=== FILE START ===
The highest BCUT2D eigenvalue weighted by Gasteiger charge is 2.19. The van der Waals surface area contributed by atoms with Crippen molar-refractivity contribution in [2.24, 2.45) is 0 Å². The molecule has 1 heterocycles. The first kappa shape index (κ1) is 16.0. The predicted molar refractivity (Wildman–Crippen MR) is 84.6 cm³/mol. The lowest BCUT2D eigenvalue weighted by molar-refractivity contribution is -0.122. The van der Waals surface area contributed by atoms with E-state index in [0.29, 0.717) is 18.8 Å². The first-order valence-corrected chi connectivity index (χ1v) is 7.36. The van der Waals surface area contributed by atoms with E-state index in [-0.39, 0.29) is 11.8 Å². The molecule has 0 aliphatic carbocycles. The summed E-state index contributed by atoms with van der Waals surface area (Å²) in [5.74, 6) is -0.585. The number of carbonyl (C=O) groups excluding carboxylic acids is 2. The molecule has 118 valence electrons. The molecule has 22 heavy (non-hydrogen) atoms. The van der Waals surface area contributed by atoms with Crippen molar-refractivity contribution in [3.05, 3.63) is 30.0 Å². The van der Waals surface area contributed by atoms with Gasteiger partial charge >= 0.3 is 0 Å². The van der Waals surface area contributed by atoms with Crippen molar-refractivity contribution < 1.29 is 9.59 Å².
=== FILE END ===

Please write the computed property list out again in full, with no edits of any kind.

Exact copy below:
The highest BCUT2D eigenvalue weighted by Gasteiger charge is 2.19. The van der Waals surface area contributed by atoms with Crippen molar-refractivity contribution in [2.24, 2.45) is 0 Å². The molecule has 1 heterocycles. The first kappa shape index (κ1) is 16.0. The predicted molar refractivity (Wildman–Crippen MR) is 84.6 cm³/mol. The lowest BCUT2D eigenvalue weighted by molar-refractivity contribution is -0.122. The van der Waals surface area contributed by atoms with E-state index in [0.29, 0.717) is 18.8 Å². The first-order valence-corrected chi connectivity index (χ1v) is 7.36. The van der Waals surface area contributed by atoms with E-state index in [-0.39, 0.29) is 11.8 Å². The molecule has 0 aliphatic carbocycles. The summed E-state index contributed by atoms with van der Waals surface area (Å²) in [5.74, 6) is -0.585. The number of carbonyl (C=O) groups excluding carboxylic acids is 2. The molecule has 118 valence electrons. The molecule has 22 heavy (non-hydrogen) atoms. The van der Waals surface area contributed by atoms with Crippen molar-refractivity contribution in [3.05, 3.63) is 30.0 Å². The van der Waals surface area contributed by atoms with Gasteiger partial charge >= 0.3 is 0 Å². The van der Waals surface area contributed by atoms with Crippen molar-refractivity contribution < 1.29 is 9.59 Å².